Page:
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The Environmental Contaminants Destroying Male Fertility
More information about common environmental contaminants and how they affect male fertility.
February 18, 2021
Over the years, there has been an escalation in infertility in men. It has been found through scientific research that environmental contaminants play a role in this pattern. This is because environmental contaminants disrupt spermatogensis, or the creation of sperm in the male sex organs. They also play a role in the impairment of testicular steroidogenesis, or the steroid production that happens in the testicles that is imperative for fertility. Defining what environmental contaminants are and how they can be avoided is important information to know when monitoring or considering your own fertility as a man.
What are Environmental Contaminants?
Environmental contaminants include a wide variety of chemicals ranging from pesticides to herbicides to fertilisers to plasticisers, which are liquids used to soften plastic. They also include effluents released from production units, polychlorinated biphenyls (PCBs), polycyclic aromatic hydrocarbons (PAH) and heavy metals. In the past one hundred years, around eighty thousand new chemicals have been released into the environment. They are pervasive and distributed widely in the ecosystem. They make their way to human life by way of the food chain. Most of the environmental contaminants have been found in sediment, water and wastewaters as well as in human and wildlife food materials. These contaminants are heavily a result of the rise in industrialization, as factories have made a huge impact in the manufacturing of such chemicals.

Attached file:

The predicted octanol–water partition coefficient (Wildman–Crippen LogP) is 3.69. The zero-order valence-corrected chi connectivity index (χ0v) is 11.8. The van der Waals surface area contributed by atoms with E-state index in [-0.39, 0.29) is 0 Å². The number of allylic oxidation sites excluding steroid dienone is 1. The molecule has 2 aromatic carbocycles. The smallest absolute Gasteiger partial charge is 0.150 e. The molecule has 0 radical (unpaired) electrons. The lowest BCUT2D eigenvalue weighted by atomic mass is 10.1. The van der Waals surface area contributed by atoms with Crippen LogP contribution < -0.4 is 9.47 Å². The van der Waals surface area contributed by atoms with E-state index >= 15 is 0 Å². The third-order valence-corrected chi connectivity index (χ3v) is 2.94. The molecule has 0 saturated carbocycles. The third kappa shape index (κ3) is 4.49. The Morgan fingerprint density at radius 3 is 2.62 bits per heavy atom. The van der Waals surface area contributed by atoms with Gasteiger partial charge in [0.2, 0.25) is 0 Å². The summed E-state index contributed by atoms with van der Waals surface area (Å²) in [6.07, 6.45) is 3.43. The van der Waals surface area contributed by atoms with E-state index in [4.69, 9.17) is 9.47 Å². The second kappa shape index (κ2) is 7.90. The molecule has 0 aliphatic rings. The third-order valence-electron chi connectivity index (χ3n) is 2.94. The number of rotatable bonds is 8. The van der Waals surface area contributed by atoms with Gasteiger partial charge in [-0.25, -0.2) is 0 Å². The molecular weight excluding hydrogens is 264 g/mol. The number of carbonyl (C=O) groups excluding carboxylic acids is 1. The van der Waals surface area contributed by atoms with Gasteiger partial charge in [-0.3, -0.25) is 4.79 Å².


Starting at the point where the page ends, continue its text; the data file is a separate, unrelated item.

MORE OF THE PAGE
The Impact of Environmental Contaminants
Certain environmental contaminants are known as endocrine disruptors. This is because they are able to mimic the appearance of endogenous hormones, which are hormones found naturally in the human body, containing things like estrogen, which at irregular and raised levels can impact male fertility. Then, these contaminants interrupt the male endocrine system. They essentially destroy endogenous hormones in the body by fighting them as either an agonist or an antagonist.
The testes are one of the most vulnerable targets of this endogenous hormone destruction. When the endogenous hormones are disrupted and mimicked, there can be an increase in estrogen production in the testes, resulting in lowered levels of fertility. Exposure to these environmental chemicals that mimic estrogen also negatively impacts the process of spermatogenesis, the creation of sperm. Spermatogenesis is affected because the environmental contaminants have a negative impact on the proliferation and differentiation of germ cells. Proliferation is the increase in sperm that happens naturally as a male goes through puberty, so when it is disrupted, less sperm is created, resulting in lowered fertility.
The epididymis is where sperm are matured and stored. The epididymis is an imperative part of the process because if the sperm does not adequately mature, it is unable to fertilize a woman’s egg, making it useless when it comes to fertility. Sperm literally acquire the ability to fertilize in the epididymis, so if that process is compromised, it is a real problem. The effects of environmental contaminants on the epididymis include a reduced epididymal weight and a lowered epididymal sperm count.